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In the Advanced Settings, I’d recommend creating a 4096-bit key. This key is a lot larger which means it’s more difficult to crack. Though the bare minimum should be 2048. It’s important to note that 1024 bit keys are considered incredibly weak and therefore are no longer issued and many services reject them all together. That’s why the 1536 bit key exists, however this should never be used. 2048 or higher. Now a 2048 bit key is still secure and I don’t want you to think otherwise.

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Now we get to create the key.

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Once you press the button, you’ll be asked to create a keyphrase. This step is very important. Let me repeat: THIS STEP IS VERY IMPORTANT! This keyphrase CANNOT be recovered if you lose or forget it! It unlocks your private key to allow you to decrypt anything sent to you using your public key. It’s also required to send any encrypted email or sign any email. It should be long, complicated, and only something you’ll know.

Now, your key pair will be created. Type in the empty text box and move the window around. This just helps the cryptography out by generating random entropy. Once this is done, you’ll have your new key ready to go.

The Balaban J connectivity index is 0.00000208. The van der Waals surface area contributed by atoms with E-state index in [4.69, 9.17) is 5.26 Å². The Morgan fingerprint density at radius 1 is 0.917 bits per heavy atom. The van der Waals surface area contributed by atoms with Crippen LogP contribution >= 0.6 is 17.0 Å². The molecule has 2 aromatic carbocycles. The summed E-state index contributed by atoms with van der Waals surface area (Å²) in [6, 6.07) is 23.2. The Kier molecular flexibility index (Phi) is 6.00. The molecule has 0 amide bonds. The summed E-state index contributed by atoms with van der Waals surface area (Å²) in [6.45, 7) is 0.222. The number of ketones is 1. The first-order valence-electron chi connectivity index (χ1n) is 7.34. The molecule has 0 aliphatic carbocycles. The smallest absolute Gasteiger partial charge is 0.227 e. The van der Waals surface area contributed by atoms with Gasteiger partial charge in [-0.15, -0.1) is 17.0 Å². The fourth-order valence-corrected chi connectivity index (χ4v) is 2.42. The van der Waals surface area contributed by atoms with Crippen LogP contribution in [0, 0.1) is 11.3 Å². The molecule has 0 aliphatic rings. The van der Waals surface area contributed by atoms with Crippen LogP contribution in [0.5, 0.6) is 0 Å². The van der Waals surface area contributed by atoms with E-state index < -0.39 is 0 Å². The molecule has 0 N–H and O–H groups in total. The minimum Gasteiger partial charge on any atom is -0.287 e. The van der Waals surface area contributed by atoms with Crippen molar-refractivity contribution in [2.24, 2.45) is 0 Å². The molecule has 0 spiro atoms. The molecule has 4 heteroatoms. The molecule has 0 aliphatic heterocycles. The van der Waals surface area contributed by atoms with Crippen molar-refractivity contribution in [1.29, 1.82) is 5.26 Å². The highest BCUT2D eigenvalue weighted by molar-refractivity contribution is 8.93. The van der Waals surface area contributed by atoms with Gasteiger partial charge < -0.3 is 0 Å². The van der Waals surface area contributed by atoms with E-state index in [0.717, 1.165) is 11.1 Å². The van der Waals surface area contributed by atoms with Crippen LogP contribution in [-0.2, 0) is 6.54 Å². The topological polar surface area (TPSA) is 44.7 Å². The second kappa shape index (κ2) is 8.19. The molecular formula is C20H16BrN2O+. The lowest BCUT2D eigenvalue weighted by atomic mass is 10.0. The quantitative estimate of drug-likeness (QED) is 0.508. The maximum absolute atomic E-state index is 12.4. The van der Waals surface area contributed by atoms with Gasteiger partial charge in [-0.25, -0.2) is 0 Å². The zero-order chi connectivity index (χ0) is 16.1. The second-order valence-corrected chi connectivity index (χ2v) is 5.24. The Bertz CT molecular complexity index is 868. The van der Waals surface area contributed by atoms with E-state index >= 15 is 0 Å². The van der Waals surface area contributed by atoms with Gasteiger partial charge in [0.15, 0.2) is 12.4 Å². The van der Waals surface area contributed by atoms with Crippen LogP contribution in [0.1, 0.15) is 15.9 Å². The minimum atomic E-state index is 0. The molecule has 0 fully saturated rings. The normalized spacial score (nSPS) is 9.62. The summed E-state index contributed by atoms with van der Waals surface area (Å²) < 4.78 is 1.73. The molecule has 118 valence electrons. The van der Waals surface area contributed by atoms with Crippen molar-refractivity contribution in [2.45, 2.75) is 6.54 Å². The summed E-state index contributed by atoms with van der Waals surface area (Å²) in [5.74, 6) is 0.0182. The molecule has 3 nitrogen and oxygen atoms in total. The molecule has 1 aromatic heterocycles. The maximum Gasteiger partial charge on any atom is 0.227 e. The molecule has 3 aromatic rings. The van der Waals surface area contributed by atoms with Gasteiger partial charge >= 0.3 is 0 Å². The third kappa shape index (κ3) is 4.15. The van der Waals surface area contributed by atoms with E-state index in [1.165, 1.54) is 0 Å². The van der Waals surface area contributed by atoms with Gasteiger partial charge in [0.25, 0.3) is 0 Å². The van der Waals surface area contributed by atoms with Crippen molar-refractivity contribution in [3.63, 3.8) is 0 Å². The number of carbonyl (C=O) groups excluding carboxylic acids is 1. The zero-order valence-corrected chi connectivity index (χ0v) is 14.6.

When the key pair has been created successfully, you’ll see the following window:


Make a backup of your key pair (note that this includes both your public and private key – if an attacker gets this file, they can essentially steal your online identity). This will be how you can import the key pair to another computer and send and receive encrypted messages from there as well.

The last function we also want to do is make our Public Key discover-able so we use a directory service. Just follow the prompts on how to do this. I’d recommend using key server. This one does sync up with other key servers.

3. Install Thunderbird

Install Thunderbird if it’s not already installed.

4. Install Enigmail

Install Enigmail in Thunderbird. When you configure it, use the Standard Configuration.